Coolerado won the Western Cooling Challenge sponsored by UC Davis with a unit shipping later this year that could, if deployed properly, cut the power consumed by air conditioners on top of big box retailers by way over 50 percent.

The company's H-80, which has been shown off at a number of trade shows, is designed for the arid, hot environments in the western U.S. Most air conditioners are actually designed for the muggy climes of the East Coast. The system uses a form of indirect evaporative cooling that relies on the Maisotsenko Cycle (no relation to Sammy "The Squirrel" Maisotsenko). In a nutshell, outside air is humidified and then de-humidified through a series of plastic plates. The diagram shows more.

You may scoff, but air conditioning is one big energy hog. It comprises 50 percent of the demand for power during peak periods in California, according to various estimates, and the figure is around 30 percent nationwide. In all, Air conditioners gobble up around 5.2 percent of the total energy in the U.S. and about 10 percent of the electricity. (Building operations account for around 39 percent of U.S. power according to the Department of Energy and 13 percent of that power in residential and commercial buildings goes to air conditioners.)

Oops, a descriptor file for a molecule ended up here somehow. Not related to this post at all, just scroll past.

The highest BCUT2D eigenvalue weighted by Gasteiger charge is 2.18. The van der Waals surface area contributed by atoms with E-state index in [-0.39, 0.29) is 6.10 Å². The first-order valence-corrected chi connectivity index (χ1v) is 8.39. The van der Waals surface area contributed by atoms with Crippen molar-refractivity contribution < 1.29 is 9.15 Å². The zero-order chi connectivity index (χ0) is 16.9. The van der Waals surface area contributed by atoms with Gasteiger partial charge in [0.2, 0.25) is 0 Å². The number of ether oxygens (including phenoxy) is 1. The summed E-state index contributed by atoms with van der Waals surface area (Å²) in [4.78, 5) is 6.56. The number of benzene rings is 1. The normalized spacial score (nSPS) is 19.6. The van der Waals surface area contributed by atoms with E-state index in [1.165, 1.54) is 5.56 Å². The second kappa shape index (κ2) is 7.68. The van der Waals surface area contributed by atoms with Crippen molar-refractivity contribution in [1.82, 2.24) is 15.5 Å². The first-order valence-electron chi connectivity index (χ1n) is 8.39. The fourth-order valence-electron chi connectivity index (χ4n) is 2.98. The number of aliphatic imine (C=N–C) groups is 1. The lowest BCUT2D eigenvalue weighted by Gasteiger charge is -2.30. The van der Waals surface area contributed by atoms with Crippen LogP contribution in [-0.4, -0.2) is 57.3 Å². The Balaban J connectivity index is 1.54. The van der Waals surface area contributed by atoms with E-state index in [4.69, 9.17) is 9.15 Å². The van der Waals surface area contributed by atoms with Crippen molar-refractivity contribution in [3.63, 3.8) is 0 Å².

In fact, you're probably reading this in an office that might be cool enough if you just could open a window.

"We are extremely pleased to announce that Coolerado's product exceeded our expectations. While our target was a 40 percent reduction in energy use and peak electricity demand compared to conventional cooling units, the Coolerado H-80 tests indicate almost 80 percent energy-use savings and over 60 percent peak-demand reduction," said Mark Modera, director of the UC Davis Western Cooling Efficiency Center in a prepared statement. 

The H-80 was designed principally for light commercial buildings. One H-80 is able to cool 1,500 to 3,000 square feet of commercial floor area. The company is taking orders for delivery later in the year.